BPCL employees, however, can bid. They will be given the option to match the highest offer if their bid is within the 10% band.
The government on Saturday invited bids for a majority stake in Bharat Petroleum Corp Ltd (BPCL), more than three months after the Union Cabinet approved the strategic divestment. Private companies
with a net worth of over $10 billion (Rs 74,000 crore) will be eligible to bid by May 2.
Based on the current market capitalisation of Rs 87,388 crore, the government stake of 52.98 per cent in BPCL
is valued at around Rs 46,300 crore. This sale is key to meeting the government’s disinvestment target of Rs 2.1 trillion in the financial year 2020-21. So far, the disinvestment exercise has fetched the government Rs 34,845 crore during the current financial year.
The Department of Investment and Public Asset Management (Dipam) made it clear that none of the public sector undertakings will be allowed to participate in the proposed stake sale.
employees, however, can bid. They will be given the option to match the highest offer if their bid is within the 10 per cent band.
The selected bidder will have to make an open offer to public shareholders for acquiring another 26 per cent. The open offer price (payable in Indian rupee) will be the highest of the negotiated price under the sale, weighted average price paid by the acquirer and persons acting in concert in 52 weeks preceding the public announcement for open offer, highest price paid by the acquirer for any acquisition during 26 weeks preceding the announcement or the weighted average price over 60 trading days prior to the date of announcement. Under the guidelines of the Securities and Exchange Board of India (Sebi), the acquisition of an aggregate of 25 per cent or more shares or voting rights in a listed entity would trigger an open offer.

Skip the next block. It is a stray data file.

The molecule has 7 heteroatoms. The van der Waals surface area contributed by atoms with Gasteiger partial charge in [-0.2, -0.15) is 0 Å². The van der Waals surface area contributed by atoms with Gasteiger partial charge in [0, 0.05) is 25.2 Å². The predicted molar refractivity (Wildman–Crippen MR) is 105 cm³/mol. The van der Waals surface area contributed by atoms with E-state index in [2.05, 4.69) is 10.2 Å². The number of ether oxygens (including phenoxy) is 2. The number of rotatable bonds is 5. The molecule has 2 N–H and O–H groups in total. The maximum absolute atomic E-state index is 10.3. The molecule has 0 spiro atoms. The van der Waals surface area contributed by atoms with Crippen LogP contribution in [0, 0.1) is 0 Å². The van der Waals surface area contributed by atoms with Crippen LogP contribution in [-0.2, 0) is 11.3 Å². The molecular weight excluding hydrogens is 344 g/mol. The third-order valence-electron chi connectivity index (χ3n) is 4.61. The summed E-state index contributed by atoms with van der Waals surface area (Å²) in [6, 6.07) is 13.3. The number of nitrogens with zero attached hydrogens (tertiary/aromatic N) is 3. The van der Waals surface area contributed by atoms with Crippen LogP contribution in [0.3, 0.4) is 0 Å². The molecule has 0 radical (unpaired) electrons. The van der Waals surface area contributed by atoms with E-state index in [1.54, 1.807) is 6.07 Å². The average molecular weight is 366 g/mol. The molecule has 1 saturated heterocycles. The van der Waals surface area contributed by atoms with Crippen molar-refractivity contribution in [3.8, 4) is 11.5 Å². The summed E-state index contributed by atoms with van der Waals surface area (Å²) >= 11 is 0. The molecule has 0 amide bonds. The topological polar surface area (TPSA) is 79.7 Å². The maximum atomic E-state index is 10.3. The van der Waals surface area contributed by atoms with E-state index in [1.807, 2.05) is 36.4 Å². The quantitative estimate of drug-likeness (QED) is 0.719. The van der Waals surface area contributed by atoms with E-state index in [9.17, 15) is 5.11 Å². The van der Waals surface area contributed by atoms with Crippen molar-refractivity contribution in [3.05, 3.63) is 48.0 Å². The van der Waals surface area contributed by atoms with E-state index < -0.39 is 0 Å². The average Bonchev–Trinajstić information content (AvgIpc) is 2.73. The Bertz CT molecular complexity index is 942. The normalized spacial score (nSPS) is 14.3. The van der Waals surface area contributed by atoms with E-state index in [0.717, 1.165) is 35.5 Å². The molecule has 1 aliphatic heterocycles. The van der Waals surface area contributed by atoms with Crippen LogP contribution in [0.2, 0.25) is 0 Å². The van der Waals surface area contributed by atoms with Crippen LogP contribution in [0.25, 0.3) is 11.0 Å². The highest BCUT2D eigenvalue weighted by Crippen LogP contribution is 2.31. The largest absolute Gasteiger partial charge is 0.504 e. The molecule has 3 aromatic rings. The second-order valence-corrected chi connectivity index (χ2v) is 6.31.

Unlike the Air India sale, employees would not be given any stock option in the case of BPCL.
But they can bid. For that, at least 15 per cent of the employees should participate in the bidding process. They can form a consortium with companies
or financiers, but such partners cannot bid separately.
The strategic disinvestment includes sale of the government’s entire stake in BPCL comprising 1.14 billion equity shares and 52.98 per cent of BPCL’s equity share capital. The divestment will also mean transfer of management control. BPCL’s equity of 61.65 per cent in Numaligarh Refinery
will be sold separately to a state-run oil and gas company, the bidding for which will be conducted in two stages. For the BPCL sale, bids will be allowed from consortiums of maximum four players, with the lead member having at least 40 per cent holding in the partnership. Each member in a consortium must also have a minimum net worth of $1 billion. The transaction adviser for the deal is Deloitte Touche Tohmatsu India.
The investor will get access to diversified business areas of the company – including refinery, retail, lubricants, aviation, gas and liquefied petroleum gas (LPG). BPCL’s share of the country’s refining capacity is pegged at 15 per cent, while it has 25.77 per cent in the retail market, 25.67 per cent in LPG, 24.94 per cent in aviation and 22.29 per cent in lubricants. With more than 50 LNG consumers, BPCL’s total refining capacity stands at 38.3 million tonne per annum (MTPA). According to the data available with the Petroleum Planning and Analysis Cell, BPCL has 15,184 fuel retail outlets and 58 ATF stations across the country. The company has investments in upstream sector too with participating interests in 25 blocks. While 13 of these are located in India, another 12 are overseas.